History of the Sex Positive Movement

This piece originally appeared in the No Experience Newsletter Issue #277 (Aug 3, 2015) Starting this month I am the sex columnist for No Experience with a new column out every Monday. To subscribe and get it in your inbox 3 times a week send your email address to noexperiencenewsletter [at] gmail [dot] com. If you have a sex question you want answered in an upcoming issue, email me at rachels1088 [at] gmail [dot] com.  

As we move towards a greater understanding of the fluidity and spectra of sex, sexuality and gender, the term “sex-positive” can be heard in nearly all conversations about these topics. But sex-positivity and sex-positive feminism are not new concepts, and they didn’t emerge without difficulty.

For much of Western history, societies’ –under the heavy influence of religious dogma-– views on  eroticism, sex and masturbation evolved. Lust and sensuality were considered vile and disgusting, and the act of (heterosexual) sex itself was often only redeemed by the divine gift of pregnancy. But as modernism swept the Western world in the early 20th century, new ideas about the brain, the body and the universe began to emerge. The psychoanalyst Wilhelm Reich, a protégé of Sigmund Freud’s, encouraged sexual liberation, advocated for the sexual revolution and viewed orgasms as a way to combat neuroses. He coined the term “orgone” – the life force energy of orgasms- and even developed machines (orgone accumulators) to harness the power of orgasms. His work served as a precursor to the free love movement of the 1960s.

In 1965, Betty Dodson, now widely considered the grandmother of the sex-positive movement, divorced her husband and embarked on a search for  “sexual self-discovery” through art, holding the first ever one woman show of erotic art in 1968, and later began conducting workshops for women to discover their own sexuality.  In 1987 she published “Sex for One” in an effort to take the shame out of masturbation. It has sold over 1 million copies internationally since its publication.

Beginning in the 1970s, there was a schism in the feminist movement between the anti-pornography feminists and the pro-sex  feminists. Anti-pornography feminists, such as Andrea Dworkin and Catharine MacKinnon, considered all porn as a form of violence against women and worked towards creating new laws to limit pornography. Meanwhile, the pro-sex feminists, such as Wendy McElroy and Ellen Willis, saw this as sexual puritanism, moral authoritarianism and a threat to free speech. They promoted sex as an avenue of pleasure for women.

While Dworkin made a name for herself as a crusader against pornography she also fought against rape, pedophilia and domestic abuse. She wrote an analysis of heterosexual sex in society called “Intercourse” published in 1987. She argued that sex between a man and a woman, as it is often presented in  patriarchal society, is a form of occupation.

The debate (or “feminist sex wars”) raged on through the 1980s but by the 1990s, the pro-sex feminists seemed to have come out on top. In 1998, Sex And The City premiered and in the first episode, Samantha Jones declared that a woman should “have sex like a man.” As in, casually and advocating for her own pleasure.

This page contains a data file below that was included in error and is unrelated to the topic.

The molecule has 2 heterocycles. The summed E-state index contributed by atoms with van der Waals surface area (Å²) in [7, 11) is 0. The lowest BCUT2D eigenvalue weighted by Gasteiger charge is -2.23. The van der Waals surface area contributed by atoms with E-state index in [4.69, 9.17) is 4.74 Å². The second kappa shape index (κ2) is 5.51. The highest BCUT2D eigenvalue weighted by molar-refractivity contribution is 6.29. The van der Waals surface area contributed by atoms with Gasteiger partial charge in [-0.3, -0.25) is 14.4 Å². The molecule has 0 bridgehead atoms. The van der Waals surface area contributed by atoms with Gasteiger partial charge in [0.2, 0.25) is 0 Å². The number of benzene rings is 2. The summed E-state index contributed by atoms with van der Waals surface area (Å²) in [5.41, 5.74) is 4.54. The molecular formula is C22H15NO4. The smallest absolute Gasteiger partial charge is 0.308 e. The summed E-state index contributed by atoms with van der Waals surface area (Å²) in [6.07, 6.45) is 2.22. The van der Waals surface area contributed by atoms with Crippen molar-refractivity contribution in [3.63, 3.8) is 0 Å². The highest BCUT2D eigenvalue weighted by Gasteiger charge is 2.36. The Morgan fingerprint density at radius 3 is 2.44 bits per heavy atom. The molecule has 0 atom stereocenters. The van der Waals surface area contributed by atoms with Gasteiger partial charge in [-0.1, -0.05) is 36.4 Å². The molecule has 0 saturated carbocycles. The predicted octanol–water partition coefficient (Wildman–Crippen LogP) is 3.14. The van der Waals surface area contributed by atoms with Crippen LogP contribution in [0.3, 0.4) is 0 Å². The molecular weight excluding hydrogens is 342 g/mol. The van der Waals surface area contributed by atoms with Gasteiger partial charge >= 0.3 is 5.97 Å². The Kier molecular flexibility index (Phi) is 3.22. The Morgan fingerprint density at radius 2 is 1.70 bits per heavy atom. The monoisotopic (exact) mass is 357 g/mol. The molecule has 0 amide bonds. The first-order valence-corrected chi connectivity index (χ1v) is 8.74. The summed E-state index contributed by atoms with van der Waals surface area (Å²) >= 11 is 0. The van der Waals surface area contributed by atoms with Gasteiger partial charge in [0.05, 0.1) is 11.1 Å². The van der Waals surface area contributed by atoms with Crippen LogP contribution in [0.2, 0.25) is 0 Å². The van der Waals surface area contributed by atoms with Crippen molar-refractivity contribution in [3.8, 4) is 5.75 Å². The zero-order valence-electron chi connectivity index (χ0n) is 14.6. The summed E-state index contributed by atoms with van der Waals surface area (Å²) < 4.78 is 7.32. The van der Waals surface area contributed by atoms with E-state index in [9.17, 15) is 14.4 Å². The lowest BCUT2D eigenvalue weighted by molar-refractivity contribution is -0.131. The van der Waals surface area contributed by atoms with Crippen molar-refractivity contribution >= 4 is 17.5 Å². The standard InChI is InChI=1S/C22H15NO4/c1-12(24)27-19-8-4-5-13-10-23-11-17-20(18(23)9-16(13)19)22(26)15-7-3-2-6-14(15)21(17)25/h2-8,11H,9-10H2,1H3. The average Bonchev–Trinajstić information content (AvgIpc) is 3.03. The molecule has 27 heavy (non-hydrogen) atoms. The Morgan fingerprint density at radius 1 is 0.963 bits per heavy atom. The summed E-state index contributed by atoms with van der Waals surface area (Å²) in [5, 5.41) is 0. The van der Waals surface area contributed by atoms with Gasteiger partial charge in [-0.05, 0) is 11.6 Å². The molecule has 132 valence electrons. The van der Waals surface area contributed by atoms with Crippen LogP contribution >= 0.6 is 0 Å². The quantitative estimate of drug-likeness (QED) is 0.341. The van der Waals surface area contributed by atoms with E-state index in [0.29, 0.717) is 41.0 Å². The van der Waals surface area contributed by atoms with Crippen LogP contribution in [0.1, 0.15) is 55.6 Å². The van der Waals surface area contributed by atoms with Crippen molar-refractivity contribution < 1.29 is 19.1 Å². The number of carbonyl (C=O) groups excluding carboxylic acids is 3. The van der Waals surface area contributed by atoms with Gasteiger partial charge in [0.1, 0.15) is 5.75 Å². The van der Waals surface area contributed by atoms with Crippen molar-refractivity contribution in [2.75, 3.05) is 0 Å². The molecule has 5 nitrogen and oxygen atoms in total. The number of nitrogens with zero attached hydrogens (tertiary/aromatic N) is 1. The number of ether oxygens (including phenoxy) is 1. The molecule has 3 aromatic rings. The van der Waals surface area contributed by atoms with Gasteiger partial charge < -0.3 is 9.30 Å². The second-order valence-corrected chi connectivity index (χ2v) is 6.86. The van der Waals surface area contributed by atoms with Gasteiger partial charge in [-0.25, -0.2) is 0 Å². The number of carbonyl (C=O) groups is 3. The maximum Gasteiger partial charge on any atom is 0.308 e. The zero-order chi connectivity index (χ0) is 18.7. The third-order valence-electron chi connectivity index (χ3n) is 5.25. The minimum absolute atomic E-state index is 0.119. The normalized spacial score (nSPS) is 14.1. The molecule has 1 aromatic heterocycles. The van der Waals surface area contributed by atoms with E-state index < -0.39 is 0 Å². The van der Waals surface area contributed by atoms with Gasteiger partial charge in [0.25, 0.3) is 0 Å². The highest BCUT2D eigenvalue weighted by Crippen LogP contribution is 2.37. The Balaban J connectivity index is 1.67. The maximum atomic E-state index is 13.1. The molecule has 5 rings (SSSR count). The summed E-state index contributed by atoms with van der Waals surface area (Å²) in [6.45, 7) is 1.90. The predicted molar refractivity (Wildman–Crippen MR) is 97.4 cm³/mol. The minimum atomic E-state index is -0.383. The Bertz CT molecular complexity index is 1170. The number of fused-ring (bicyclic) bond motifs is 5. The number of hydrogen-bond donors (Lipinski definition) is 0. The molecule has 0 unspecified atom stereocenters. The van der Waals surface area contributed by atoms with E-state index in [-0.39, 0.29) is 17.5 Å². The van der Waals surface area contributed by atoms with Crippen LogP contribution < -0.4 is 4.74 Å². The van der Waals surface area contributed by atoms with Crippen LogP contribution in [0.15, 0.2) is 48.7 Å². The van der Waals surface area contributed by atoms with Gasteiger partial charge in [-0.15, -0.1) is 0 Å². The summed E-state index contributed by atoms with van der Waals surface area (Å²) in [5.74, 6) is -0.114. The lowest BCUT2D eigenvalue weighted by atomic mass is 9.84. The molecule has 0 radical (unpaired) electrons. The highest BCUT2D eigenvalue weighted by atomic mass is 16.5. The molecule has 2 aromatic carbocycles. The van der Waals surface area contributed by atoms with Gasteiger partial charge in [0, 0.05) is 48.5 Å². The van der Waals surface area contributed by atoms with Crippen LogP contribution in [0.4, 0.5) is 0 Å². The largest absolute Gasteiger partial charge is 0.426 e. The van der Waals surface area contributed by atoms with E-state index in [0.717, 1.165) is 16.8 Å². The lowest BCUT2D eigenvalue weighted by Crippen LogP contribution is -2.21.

In 2000, however, extremely conservative lawmakers allocated $20 million of federal funding to abstinence-only sex education in the US through initiatives like the Community-Based Abstinence Education (CBAE), despite numerous studies citing its ineffectiveness. The result was an increase in teen pregnancies across the nation. Non-white teenagers, and those living in poverty are disproportionately affected by this and about 25% of teen moms give birth a second time within 2 years of having their first child. Luckily the federal government changed its policy for funding abstinence only education in 2010, the teen pregnancy rate dropped again, except in states that mandate abstinence until marriage education.

Today, many modern feminists (though certainly not all,   a divide still exists among feminists about whether sex and sex work can be conceptually removed from their patriarchal and misogynistic history) consider themselves to be sex-positive. Sex-positivity in 2015 means embracing everything from asexuality to sex work while also fighting against rape culture and human trafficking. It also recognizes the struggle towards body acceptance and sexual autonomy is different for people of color, the differently-abled, the LGBTQ community and those from non-Western backgrounds.

There is still a lot of work to be done to break down the stigma and shame so many people associate with sex.  We talk about slut shaming through events like the Slut Walk (and its detractors, who say it’s a waste of time for feminists to focus on women’s sexual dichotomy instead of the other ways women are routinely oppressed in society) and how to deal with the lasting effects of the AIDS crisis. Sexual education reform is an important tool in breaking down the stigma and ensuring future generations have sex that is safe, pleasurable and free from shame.

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